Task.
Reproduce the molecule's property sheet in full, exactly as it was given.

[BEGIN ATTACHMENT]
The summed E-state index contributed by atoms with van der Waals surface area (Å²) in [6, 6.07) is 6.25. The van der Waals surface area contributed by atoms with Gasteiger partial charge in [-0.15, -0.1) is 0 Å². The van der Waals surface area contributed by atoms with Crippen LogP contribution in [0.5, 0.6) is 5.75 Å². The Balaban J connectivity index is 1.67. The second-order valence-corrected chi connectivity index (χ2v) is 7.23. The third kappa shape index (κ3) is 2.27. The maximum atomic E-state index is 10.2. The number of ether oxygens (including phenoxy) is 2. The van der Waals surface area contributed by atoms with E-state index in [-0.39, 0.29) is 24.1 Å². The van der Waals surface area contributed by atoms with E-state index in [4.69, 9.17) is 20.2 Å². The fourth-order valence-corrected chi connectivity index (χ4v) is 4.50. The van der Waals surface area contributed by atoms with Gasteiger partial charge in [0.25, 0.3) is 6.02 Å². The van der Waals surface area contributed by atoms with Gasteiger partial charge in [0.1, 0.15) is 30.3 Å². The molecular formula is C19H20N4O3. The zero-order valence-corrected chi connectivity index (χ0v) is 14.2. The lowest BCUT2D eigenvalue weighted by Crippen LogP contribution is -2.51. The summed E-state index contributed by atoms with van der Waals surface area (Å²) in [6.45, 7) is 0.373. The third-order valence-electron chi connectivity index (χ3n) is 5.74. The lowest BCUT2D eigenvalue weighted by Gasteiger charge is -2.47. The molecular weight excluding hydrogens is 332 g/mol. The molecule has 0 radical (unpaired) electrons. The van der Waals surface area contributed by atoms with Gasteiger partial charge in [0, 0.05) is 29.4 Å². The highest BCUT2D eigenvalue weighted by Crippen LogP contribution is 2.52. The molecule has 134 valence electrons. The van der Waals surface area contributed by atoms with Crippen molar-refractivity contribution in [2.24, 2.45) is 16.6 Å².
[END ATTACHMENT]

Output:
The summed E-state index contributed by atoms with van der Waals surface area (Å²) in [6, 6.07) is 6.25. The van der Waals surface area contributed by atoms with Gasteiger partial charge in [-0.15, -0.1) is 0 Å². The van der Waals surface area contributed by atoms with Crippen LogP contribution in [0.5, 0.6) is 5.75 Å². The Balaban J connectivity index is 1.67. The second-order valence-corrected chi connectivity index (χ2v) is 7.23. The third kappa shape index (κ3) is 2.27. The maximum atomic E-state index is 10.2. The number of ether oxygens (including phenoxy) is 2. The van der Waals surface area contributed by atoms with E-state index in [-0.39, 0.29) is 24.1 Å². The van der Waals surface area contributed by atoms with E-state index in [4.69, 9.17) is 20.2 Å². The fourth-order valence-corrected chi connectivity index (χ4v) is 4.50. The van der Waals surface area contributed by atoms with Gasteiger partial charge in [0.25, 0.3) is 6.02 Å². The van der Waals surface area contributed by atoms with Gasteiger partial charge in [0.1, 0.15) is 30.3 Å². The molecular formula is C19H20N4O3. The zero-order valence-corrected chi connectivity index (χ0v) is 14.2. The lowest BCUT2D eigenvalue weighted by Crippen LogP contribution is -2.51. The summed E-state index contributed by atoms with van der Waals surface area (Å²) in [6.45, 7) is 0.373. The third-order valence-electron chi connectivity index (χ3n) is 5.74. The lowest BCUT2D eigenvalue weighted by Gasteiger charge is -2.47. The molecular weight excluding hydrogens is 332 g/mol. The molecule has 0 radical (unpaired) electrons. The van der Waals surface area contributed by atoms with Gasteiger partial charge in [0, 0.05) is 29.4 Å². The highest BCUT2D eigenvalue weighted by Crippen LogP contribution is 2.52. The molecule has 134 valence electrons. The van der Waals surface area contributed by atoms with Crippen molar-refractivity contribution in [2.24, 2.45) is 16.6 Å².